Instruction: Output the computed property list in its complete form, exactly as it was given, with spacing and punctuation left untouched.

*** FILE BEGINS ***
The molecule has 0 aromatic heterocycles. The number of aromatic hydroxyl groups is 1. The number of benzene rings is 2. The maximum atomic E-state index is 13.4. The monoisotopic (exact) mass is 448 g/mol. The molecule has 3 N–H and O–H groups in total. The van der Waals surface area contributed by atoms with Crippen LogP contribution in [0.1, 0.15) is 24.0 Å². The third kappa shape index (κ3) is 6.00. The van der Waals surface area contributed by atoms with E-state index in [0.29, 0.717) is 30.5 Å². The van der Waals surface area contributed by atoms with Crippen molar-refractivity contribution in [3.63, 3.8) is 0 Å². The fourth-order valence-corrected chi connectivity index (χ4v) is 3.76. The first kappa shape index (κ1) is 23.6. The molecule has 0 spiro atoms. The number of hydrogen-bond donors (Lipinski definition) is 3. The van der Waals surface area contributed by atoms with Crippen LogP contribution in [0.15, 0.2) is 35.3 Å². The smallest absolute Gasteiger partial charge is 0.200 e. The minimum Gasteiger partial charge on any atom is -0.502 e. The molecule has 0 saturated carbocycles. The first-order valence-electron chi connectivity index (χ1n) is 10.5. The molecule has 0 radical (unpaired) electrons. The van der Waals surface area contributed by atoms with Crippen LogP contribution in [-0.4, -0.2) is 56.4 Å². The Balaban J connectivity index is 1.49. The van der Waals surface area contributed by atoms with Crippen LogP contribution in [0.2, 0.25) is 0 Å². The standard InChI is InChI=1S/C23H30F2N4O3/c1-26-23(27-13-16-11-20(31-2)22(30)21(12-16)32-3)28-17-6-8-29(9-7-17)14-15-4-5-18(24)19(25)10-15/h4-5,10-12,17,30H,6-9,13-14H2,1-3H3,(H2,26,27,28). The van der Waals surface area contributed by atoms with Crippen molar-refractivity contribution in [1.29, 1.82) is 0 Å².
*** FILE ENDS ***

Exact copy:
The molecule has 0 aromatic heterocycles. The number of aromatic hydroxyl groups is 1. The number of benzene rings is 2. The maximum atomic E-state index is 13.4. The monoisotopic (exact) mass is 448 g/mol. The molecule has 3 N–H and O–H groups in total. The van der Waals surface area contributed by atoms with Crippen LogP contribution in [0.1, 0.15) is 24.0 Å². The third kappa shape index (κ3) is 6.00. The van der Waals surface area contributed by atoms with E-state index in [0.29, 0.717) is 30.5 Å². The van der Waals surface area contributed by atoms with Crippen molar-refractivity contribution in [3.63, 3.8) is 0 Å². The fourth-order valence-corrected chi connectivity index (χ4v) is 3.76. The first kappa shape index (κ1) is 23.6. The molecule has 0 spiro atoms. The number of hydrogen-bond donors (Lipinski definition) is 3. The van der Waals surface area contributed by atoms with Crippen LogP contribution in [0.15, 0.2) is 35.3 Å². The smallest absolute Gasteiger partial charge is 0.200 e. The minimum Gasteiger partial charge on any atom is -0.502 e. The molecule has 0 saturated carbocycles. The first-order valence-electron chi connectivity index (χ1n) is 10.5. The molecule has 0 radical (unpaired) electrons. The van der Waals surface area contributed by atoms with Crippen LogP contribution in [-0.4, -0.2) is 56.4 Å². The Balaban J connectivity index is 1.49. The van der Waals surface area contributed by atoms with Crippen LogP contribution in [0.2, 0.25) is 0 Å². The standard InChI is InChI=1S/C23H30F2N4O3/c1-26-23(27-13-16-11-20(31-2)22(30)21(12-16)32-3)28-17-6-8-29(9-7-17)14-15-4-5-18(24)19(25)10-15/h4-5,10-12,17,30H,6-9,13-14H2,1-3H3,(H2,26,27,28). The van der Waals surface area contributed by atoms with Crippen molar-refractivity contribution in [1.29, 1.82) is 0 Å².